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Valley fever cases rising, resources fall short

Valley fever cases rising, resources fall short

The infection is tough to diagnose, leading to an undercount of cases and delayed treatment

By Kaitlin Washburn @kwashy12

CENTRAL VALLEY – Dr. Royce Johnson is one of the go-to doctors for valley fever. He has been treating people with the infection, which can be fatal and is endemic to the Central Valley, for decades.  

As the medical director of the Valley Fever Institute, he sees thousands of patients infected with valley fever, and he feels it should be a lot less. 

“There is a lesser knowledge and misunderstanding of how big and severe the problem is and the impact on the population where you and I live,” Johnson said. “This is a major national health problem.”

While Johnson said the Institute recently received more attention and funding from the state and federal levels, he said lawmakers should have been taking valley fever seriously long ago. 

“We’ve been doing research steadily over the years. But it’s always been on a shoestring,” Johnson said. “We never really had any support on this. I’ve had to do other research that paid me money so that I could do the research on valley fever.” 

While valley fever is nothing new for  the San Joaquin Valley, infection cases continue to rise. Health care professionals and activists say the care and resources for those afflicted fall short. This shortcoming acutely impacts farm workers, who risk contracting valley fever on the job and often don’t have access to health care.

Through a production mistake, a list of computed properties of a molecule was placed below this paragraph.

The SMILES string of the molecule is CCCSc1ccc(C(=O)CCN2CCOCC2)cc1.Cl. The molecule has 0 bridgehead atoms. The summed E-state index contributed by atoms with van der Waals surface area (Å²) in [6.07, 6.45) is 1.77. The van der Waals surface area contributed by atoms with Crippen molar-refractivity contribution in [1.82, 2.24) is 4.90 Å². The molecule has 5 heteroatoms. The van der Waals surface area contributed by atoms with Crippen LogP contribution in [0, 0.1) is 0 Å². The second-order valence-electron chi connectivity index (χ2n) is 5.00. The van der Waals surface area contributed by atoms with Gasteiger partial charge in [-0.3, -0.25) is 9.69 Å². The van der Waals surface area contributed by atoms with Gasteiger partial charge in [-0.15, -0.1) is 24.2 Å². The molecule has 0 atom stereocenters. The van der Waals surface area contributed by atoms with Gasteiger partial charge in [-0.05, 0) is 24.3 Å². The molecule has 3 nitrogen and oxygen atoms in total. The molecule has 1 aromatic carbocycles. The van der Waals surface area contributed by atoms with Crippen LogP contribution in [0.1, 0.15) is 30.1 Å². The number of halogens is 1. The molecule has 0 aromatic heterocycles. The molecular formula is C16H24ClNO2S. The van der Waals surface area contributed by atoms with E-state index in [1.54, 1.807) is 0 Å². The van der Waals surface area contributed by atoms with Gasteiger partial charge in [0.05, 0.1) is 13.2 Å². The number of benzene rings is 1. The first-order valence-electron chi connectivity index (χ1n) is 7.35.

Valley fever, also called coccidioidomycosis, or cocci, is an infection from a fungus that lives in soil, primarily in the southwestern parts of the United States, Mexico and Central and South America, according to the Centers for Disease Control and Prevention. 

People contract the infection from inhaling the fungal spores, which usually enter the air when soil or dust is kicked up, like from agriculture or construction work. The spores prefer to live in undisturbed and dry natural soil. Once they’ve entered the air, valley fever spores can travel up to 75 miles.

People who work outside, like farm workers, tend to be at a greater risk of contracting the infection, said Dr. George Thompson, an associate professor of clinical medicine at UC Davis. 

Thompson, who specializes in fungal infections and researches valley fever, said farm workers are more likely to inhale the spores while working outside. 

Even though the fungus doesn’t like fertilized soil, it can still travel to fields where people are working. Some fields, even some parts of the same field, are more likely to have cocci spores than others, Thompson said. 

However, that doesn’t mean a person with a desk job is safe from valley fever. Johnson, from the Valley Fever Institute, said roughly 50 percent of people who work indoors tested positive for the infection, as did 50 percent of farm workers, according to skin test surveys.

If someone tests positive for valley fever, that doesn’t mean they’ll experience symptoms, Johnson said. The fungus can remain dormant for someone’s entire life. Researchers have been trying to determine why the infection behaves this way, and Johnson said one explanation could be immunogenetics, the relationship between genes and the immune system. 

Symptoms of valley fever are wide ranging, Thompson said. Most people who have inhaled the fungus never present symptoms, around two-thirds of people who test positive for the infection. 

For the remaining one-third, most deal with flu-like symptoms for weeks, and in some cases, months. 

The remaining three percent of people infected with valley fever deal with some aversion to the infection that requires life-long treatment. For less than one percent of patients, the infection travels to other parts of their body, like their bones, spine, skin and brain, Thompson said. 

When patients are properly diagnosed, treatment for valley fever is effective and people can recover. The antifungals used to treat the infection continue to improve, Thompson added. 

Johnson says only five to 10% of people who contract valley fever are diagnosed. If there were 3,000 diagnosed cases in a year, Johnson said he would predict that there were 30,000 infections.